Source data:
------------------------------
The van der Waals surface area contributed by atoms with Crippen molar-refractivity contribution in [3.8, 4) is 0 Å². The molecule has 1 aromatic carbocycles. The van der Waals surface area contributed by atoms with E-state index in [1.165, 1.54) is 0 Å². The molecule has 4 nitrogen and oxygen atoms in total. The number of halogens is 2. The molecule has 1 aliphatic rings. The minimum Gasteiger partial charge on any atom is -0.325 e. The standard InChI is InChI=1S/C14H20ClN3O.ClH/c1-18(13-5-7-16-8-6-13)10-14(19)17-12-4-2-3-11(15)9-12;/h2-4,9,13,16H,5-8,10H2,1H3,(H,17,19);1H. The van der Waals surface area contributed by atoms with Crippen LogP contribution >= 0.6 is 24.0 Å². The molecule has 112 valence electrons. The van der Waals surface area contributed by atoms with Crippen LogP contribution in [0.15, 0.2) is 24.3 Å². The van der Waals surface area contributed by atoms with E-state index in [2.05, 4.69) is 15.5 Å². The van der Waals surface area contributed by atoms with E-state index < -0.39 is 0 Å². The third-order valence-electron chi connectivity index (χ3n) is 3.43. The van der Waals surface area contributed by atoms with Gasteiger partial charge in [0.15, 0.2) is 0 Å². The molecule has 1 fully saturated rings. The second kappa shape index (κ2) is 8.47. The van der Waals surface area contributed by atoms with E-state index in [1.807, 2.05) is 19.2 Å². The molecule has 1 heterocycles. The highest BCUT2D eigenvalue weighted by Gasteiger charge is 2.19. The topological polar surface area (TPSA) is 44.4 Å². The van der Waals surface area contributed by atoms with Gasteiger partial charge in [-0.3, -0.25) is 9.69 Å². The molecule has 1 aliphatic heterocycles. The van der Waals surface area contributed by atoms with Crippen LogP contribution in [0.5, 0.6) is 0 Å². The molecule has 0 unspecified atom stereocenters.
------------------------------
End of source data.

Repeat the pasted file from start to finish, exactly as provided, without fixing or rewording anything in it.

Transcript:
The van der Waals surface area contributed by atoms with Crippen molar-refractivity contribution in [3.8, 4) is 0 Å². The molecule has 1 aromatic carbocycles. The van der Waals surface area contributed by atoms with E-state index in [1.165, 1.54) is 0 Å². The molecule has 4 nitrogen and oxygen atoms in total. The number of halogens is 2. The molecule has 1 aliphatic rings. The minimum Gasteiger partial charge on any atom is -0.325 e. The standard InChI is InChI=1S/C14H20ClN3O.ClH/c1-18(13-5-7-16-8-6-13)10-14(19)17-12-4-2-3-11(15)9-12;/h2-4,9,13,16H,5-8,10H2,1H3,(H,17,19);1H. The van der Waals surface area contributed by atoms with Crippen LogP contribution >= 0.6 is 24.0 Å². The molecule has 112 valence electrons. The van der Waals surface area contributed by atoms with Crippen LogP contribution in [0.15, 0.2) is 24.3 Å². The van der Waals surface area contributed by atoms with E-state index in [2.05, 4.69) is 15.5 Å². The van der Waals surface area contributed by atoms with E-state index < -0.39 is 0 Å². The third-order valence-electron chi connectivity index (χ3n) is 3.43. The van der Waals surface area contributed by atoms with Gasteiger partial charge in [0.15, 0.2) is 0 Å². The molecule has 1 fully saturated rings. The second kappa shape index (κ2) is 8.47. The van der Waals surface area contributed by atoms with E-state index in [1.807, 2.05) is 19.2 Å². The molecule has 1 heterocycles. The highest BCUT2D eigenvalue weighted by Gasteiger charge is 2.19. The topological polar surface area (TPSA) is 44.4 Å². The van der Waals surface area contributed by atoms with Gasteiger partial charge in [-0.3, -0.25) is 9.69 Å². The molecule has 1 aliphatic heterocycles. The van der Waals surface area contributed by atoms with Crippen LogP contribution in [0.5, 0.6) is 0 Å². The molecule has 0 unspecified atom stereocenters.